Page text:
Area Director for the Yakima, Boise, Omak, and Wenatchee JV communities, Jess Heringer, shares about the innovative programming to address gang violence in Yakima:
Every year, JVC Northwest works with local communities to learn about their compelling justice issues and place JV AmeriCorps Members where the need is greatest. In the past few years, the Yakima community has identified gang violence as a critical problem, and in response, four of the five 2012-13 JV AmeriCorps Members serving in Yakima contribute to gang prevention through programming and outreach to youth in Yakima County.
In 2012 the Yakima County Gang Commission did a comprehensive study (Yakima County Gang Assessment 2012) and found that gang involvement begins very early in their community. For example, the number of arrests of children ages 10-14 is approximately twice the state and national averages (arrests for vandalism and drug-alcohol related offences). Noting this trend, the Yakima Family YMCA and Catholic Charities Housing Services have created programming to reach out to kids in this age range.
At the YMCA, Julia Krolikowski serves as a coordinator for ASPIRE, a program that connects at-risk youth with adult mentors in the community. She shares, “If these kids have someone there for them, the likelihood of them joining a gang significantly decreases. Studies have shown that kids who have mentors are less likely to be involved in crime, gangs, violence, do better in school, and are able to better socialize with peers. Mentors help children’s self-esteem, and when they have self-esteem, it is much easier for them to avoid all the negative pressures around them.”
Anna Green serves at Catholic Charities Housing Services which seeks to provide affordable housing developments for low-income, vulnerable, and under-served populations. Due to increased concern about gang activity moving to some of the smaller farm-worker towns in Yakima County, Anna is creating an after-school program for youth who live at the Sunnyside CCHS housing site. Focusing on self-esteem, understanding peer pressure, and finding ways to have fun in school and prepare for college, the pilot program will serve over 25 children this spring.
In addition to concerns around pre-teen youth, gang involvement also extends to teens and youth in their early 20s. For individuals at this stage in life, the cycle of poverty has often become more complex, and Rod’s House and Foster Teen Programs of Catholic Family & Child Service are trying to identify and meet the critical needs of this age group.
James Harper serves at Rod’s House, a drop-in center for homeless youth in downtown Yakima. He explains, “For homeless youth there are a number of barriers such as addiction, mental illness, lack of education, chronic unemployment, and criminal history. However, I think at the heart of all of these barriers is a lack of safe, stable housing. Without housing, our youth cannot sustain education or employment. The same is true for medical treatment, obtaining government ID, or even just receiving a letter in the mail.” Reflecting on his year of service, James notes, “Rod’s House plays a part in reducing gang violence in Yakima by providing a safe space for youth to seek resources that break the cycle of poverty that often leads to gang involvement. We partner with other agencies in the area to get our kids into housing, education and employment programs. We also act as stable, adult role models with whom the youth can build healthy, trusting relationships.”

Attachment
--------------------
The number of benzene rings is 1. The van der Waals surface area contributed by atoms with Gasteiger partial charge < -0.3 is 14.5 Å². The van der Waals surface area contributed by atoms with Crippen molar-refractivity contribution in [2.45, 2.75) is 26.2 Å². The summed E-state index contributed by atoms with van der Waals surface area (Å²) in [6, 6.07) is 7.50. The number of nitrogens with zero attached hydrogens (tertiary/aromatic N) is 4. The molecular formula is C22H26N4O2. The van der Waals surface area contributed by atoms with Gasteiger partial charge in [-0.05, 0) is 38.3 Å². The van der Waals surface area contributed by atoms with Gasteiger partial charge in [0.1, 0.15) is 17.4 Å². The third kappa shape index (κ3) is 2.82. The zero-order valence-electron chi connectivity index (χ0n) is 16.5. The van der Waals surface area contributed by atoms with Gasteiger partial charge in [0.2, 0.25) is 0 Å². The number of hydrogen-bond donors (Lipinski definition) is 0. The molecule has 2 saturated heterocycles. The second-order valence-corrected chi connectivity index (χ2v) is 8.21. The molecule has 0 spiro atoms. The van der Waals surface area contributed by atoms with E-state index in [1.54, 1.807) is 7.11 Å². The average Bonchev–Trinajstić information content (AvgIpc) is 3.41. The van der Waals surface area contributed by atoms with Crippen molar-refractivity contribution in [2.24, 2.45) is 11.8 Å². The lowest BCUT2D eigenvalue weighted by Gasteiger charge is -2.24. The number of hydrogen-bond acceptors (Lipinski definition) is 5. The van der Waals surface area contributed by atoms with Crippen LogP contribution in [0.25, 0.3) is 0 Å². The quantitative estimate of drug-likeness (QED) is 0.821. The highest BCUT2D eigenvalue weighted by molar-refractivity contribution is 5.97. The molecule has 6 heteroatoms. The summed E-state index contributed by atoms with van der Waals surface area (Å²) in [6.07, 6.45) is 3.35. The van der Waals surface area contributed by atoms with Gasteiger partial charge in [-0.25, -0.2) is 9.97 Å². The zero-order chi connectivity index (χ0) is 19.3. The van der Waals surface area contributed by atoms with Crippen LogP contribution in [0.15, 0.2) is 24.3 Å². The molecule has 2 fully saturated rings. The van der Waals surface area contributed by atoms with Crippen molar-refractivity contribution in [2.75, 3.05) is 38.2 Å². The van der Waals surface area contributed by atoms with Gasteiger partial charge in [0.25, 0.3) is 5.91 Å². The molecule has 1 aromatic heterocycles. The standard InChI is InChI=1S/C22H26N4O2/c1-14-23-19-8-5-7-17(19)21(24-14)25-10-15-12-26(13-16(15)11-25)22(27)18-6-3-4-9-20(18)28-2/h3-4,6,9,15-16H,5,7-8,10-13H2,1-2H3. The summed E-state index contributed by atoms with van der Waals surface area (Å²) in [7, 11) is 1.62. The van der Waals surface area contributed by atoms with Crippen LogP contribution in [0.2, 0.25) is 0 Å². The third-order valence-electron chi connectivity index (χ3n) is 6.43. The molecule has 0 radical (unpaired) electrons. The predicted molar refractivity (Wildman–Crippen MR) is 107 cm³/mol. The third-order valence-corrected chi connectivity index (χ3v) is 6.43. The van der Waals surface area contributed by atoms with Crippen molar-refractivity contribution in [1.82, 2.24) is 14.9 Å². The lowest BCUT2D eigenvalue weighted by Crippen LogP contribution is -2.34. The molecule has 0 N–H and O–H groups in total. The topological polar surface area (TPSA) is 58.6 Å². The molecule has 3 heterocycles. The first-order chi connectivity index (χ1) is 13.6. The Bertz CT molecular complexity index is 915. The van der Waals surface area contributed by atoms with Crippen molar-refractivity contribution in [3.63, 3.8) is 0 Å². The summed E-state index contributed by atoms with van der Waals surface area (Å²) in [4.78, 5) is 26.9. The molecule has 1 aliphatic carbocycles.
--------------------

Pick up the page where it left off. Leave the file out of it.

Another overlooked population in this age group is foster youth. The Casey Foundation estimates that of the 20,000 foster youth that “age out” of the U.S. foster care system this year, only 49% will obtain employment, 25% will experience homelessness, and 84% will become a parent (Foster Care Fact Sheet – National). Franceska Hinkamp serves in Foster Youth Programs and has created the “Youth Employment Connections Program,” an entire curriculum for foster youth of Yakima County. Through a combination of job skills classes and internships at St. Vincent De Paul and the Catholic Charities coffee stand, foster youth are gaining valuable skills and confidence in their ability to work in the community.
Addressing gang involvement from a variety of angles, JV AmeriCorps members will continue to collaborate with the local community to find creative approaches that meet the compelling needs of the youth of Yakima County.